The Parliamentary Or Constitutional History of England: Being a Faithful Account of All the Most Remarkable Transactions in Parliament, from the Earliest Times. Collected from the Journals of Both Houses, the Records, Original Manuscripts, Scarce Speeches, and Tracts; All Compared Withthe Several Contemporary Writers, and Connected, Throughout, with the History of the Times. By Several Hands...

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Printed; and sold by T. Osborne; and W. Sandby, 1760 - Great Britain
 

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Page 250 - that according to the ancient and fundamental laws of this Kingdom, the government is, and ought to be, by King, Lords, and Commons.
Page 126 - I do declare and promise that I will be true and faithful to the commonwealth of England, as the same is now established, without a King or House of Lords...
Page 131 - The Lord Mayor, Aldermen, and Common Council, Of the City of London...
Page 384 - ... and fundamental rights, we do by these presents declare, that we do grant a free and general pardon, which we are ready upon demand, to pass under our great seal of England, to all our subjects, of what degree or quality soever, who within forty days after the publishing hereof shall lay hold upon this our grace and favour...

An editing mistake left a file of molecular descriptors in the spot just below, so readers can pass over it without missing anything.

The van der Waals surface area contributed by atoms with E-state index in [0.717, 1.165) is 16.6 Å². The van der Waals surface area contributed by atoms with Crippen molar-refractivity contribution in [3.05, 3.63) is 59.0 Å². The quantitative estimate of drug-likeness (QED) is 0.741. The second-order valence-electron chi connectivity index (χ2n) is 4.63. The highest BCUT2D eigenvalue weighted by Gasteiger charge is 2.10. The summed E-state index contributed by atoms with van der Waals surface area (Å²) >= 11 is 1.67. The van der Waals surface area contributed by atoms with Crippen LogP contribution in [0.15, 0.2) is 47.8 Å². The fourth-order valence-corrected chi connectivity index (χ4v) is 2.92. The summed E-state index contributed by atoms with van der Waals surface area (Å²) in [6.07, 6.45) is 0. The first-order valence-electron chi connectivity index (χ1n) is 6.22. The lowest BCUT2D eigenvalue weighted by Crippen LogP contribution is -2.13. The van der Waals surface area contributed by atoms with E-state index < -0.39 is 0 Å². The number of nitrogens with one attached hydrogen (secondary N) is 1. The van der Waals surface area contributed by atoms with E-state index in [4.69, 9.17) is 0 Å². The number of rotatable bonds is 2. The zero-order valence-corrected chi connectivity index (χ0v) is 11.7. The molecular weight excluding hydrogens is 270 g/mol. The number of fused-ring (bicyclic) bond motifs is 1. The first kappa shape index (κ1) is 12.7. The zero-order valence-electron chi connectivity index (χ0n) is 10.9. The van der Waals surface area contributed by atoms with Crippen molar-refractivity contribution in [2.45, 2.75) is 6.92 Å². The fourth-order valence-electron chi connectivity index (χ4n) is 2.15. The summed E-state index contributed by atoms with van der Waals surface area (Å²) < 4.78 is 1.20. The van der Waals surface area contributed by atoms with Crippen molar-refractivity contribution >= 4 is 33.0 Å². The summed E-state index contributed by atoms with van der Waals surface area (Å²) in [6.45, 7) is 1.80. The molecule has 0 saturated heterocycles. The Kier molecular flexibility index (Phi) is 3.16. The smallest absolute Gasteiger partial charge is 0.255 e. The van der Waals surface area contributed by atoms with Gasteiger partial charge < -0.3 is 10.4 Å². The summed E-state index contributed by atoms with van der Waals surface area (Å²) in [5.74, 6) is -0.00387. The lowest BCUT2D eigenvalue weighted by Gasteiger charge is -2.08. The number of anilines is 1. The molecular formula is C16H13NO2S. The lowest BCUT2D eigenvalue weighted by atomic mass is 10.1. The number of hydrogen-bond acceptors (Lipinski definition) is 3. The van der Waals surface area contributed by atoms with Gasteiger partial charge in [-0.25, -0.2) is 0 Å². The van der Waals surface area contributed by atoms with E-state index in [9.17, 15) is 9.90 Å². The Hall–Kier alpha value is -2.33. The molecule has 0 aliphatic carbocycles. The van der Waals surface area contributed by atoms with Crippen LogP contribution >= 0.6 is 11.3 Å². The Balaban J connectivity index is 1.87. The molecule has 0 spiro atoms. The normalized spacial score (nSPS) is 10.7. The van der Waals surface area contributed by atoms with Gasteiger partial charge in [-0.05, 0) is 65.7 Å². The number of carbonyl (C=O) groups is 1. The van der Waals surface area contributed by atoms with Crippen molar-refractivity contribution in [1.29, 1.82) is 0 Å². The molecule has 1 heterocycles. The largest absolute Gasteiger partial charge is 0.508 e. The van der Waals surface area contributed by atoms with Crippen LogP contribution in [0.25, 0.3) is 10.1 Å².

Page 231 - ... to contribute thereunto; and that as we can never give over the hope in good time to obtain the...
Page 384 - ... and shall, by any public act, declare their doing so, and that they return to the loyalty and obedience of good subjects ; excepting only such persons as shall hereafter be excepted by Parliament, those only to be excepted.
Page 85 - Univerfities , you had largely declared, in your laft Declaration ; and I was confident 'you would adhere to it : But as for thofe Gentlemen fecluded in the Year 1648. I told them you had given Judgment in it ; and all People ought to...
Page 235 - If there be a crying sin for which the nation may be involved in the infamy that attends it, we cannot doubt but that you will be as solicitous to redeem it and vindicate the nation from that guilt and infamy as we can be.
Page 232 - ... all notes of discord, separation and difference of parties be utterly abolished among all our subjects, whom we invite and conjure to a perfect union among themselves, under our protection, for the re-settlement of our just rights and theirs in a free Parliament, by which, upon the word of a King, we will be advised.

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